Every single competition judge commented on the importance of natural English. Even the non-fiction JAT judge James Davis said how translation should be accurate and complete, but be as natural as possible without impacting these.
I mentioned how new and aspiring translators often stayed close to the Japanese due to uncertainty. But Ken Inoue commented on the 5th JLPP that direct translations often don’t work because they lose a lot of meaning. You might be translating the words but you lose the meaning behind those words.
Matt Alt gave the advice on the Manga Translation Battle Vol.7, “Don’t get too hung up on the dictionary definitions of words and try to come up with more natural-sounding equivalents, even if they aren’t precise matches.” He emphasized that this was particularly important with dialogue.
William Flanagan (also from the Manga Translation Battle) commented that, “natural sounding dialogue is a must for translation.”
And Debora Aoki (Manga Translation Battle) also said that the translations for light novels and novels in particular needed to be accurate, but also have well-written prose that was true to the original Japanese author’s style, while being readable and enjoyable for English readers.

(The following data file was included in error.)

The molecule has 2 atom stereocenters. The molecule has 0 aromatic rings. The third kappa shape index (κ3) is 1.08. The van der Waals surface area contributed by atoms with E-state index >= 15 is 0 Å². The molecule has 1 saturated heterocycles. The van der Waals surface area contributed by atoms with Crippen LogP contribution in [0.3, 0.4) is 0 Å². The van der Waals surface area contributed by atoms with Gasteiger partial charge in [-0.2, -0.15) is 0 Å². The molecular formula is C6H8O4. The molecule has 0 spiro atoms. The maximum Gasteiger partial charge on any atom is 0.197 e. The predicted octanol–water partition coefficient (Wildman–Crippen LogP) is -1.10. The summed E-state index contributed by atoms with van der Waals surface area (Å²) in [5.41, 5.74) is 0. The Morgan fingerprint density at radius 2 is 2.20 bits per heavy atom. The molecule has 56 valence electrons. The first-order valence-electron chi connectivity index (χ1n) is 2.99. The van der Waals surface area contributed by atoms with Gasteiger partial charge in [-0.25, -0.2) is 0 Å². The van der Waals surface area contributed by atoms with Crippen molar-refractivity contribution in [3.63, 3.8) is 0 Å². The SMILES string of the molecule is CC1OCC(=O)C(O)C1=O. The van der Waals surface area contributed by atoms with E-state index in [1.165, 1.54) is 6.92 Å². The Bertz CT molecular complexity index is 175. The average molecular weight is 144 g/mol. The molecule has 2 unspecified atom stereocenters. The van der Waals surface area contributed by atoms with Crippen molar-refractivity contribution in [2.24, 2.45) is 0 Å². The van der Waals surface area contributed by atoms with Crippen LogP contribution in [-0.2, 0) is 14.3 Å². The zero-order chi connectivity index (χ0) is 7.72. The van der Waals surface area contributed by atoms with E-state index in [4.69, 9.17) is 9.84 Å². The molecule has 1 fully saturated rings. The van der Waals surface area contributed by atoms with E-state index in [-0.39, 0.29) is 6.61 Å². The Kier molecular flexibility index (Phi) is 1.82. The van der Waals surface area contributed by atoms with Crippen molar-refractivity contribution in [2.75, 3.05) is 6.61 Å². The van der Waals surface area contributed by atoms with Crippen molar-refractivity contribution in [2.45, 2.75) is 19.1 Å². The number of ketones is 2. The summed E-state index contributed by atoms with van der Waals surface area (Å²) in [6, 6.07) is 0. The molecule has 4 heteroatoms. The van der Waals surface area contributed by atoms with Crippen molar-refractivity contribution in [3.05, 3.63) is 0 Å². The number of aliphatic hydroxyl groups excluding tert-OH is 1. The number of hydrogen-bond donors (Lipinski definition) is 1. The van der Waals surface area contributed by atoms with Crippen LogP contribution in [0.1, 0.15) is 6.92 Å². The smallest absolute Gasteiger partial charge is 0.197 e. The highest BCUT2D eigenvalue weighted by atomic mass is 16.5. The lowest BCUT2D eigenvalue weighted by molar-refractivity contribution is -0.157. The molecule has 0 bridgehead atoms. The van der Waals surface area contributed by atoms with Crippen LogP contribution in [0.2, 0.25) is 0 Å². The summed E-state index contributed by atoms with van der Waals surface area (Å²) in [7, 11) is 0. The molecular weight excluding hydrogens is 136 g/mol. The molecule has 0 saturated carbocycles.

Re-creation of Tone
Tone means selecting the most appropriate vocabulary and grammar for the situation. Many judges commented on how contestants understood the tone of the original and conveyed that into English.
For the JAT contest the tone and register was literary in parts but also formal. This was because the text was a non-fiction opinion piece. So it wasn’t quite creative literature, but wasn’t as ridged as a technical document. Ken Wagner commented a few times in his critique how chosen terminology either accurately reflected the author’s intent or tone, or not.
This ties into characterization below, but dialogue carries a lot of tone which can shape the reader’s impression of the text. People use different language depending on their age, gender, class, and what point in history they’re in.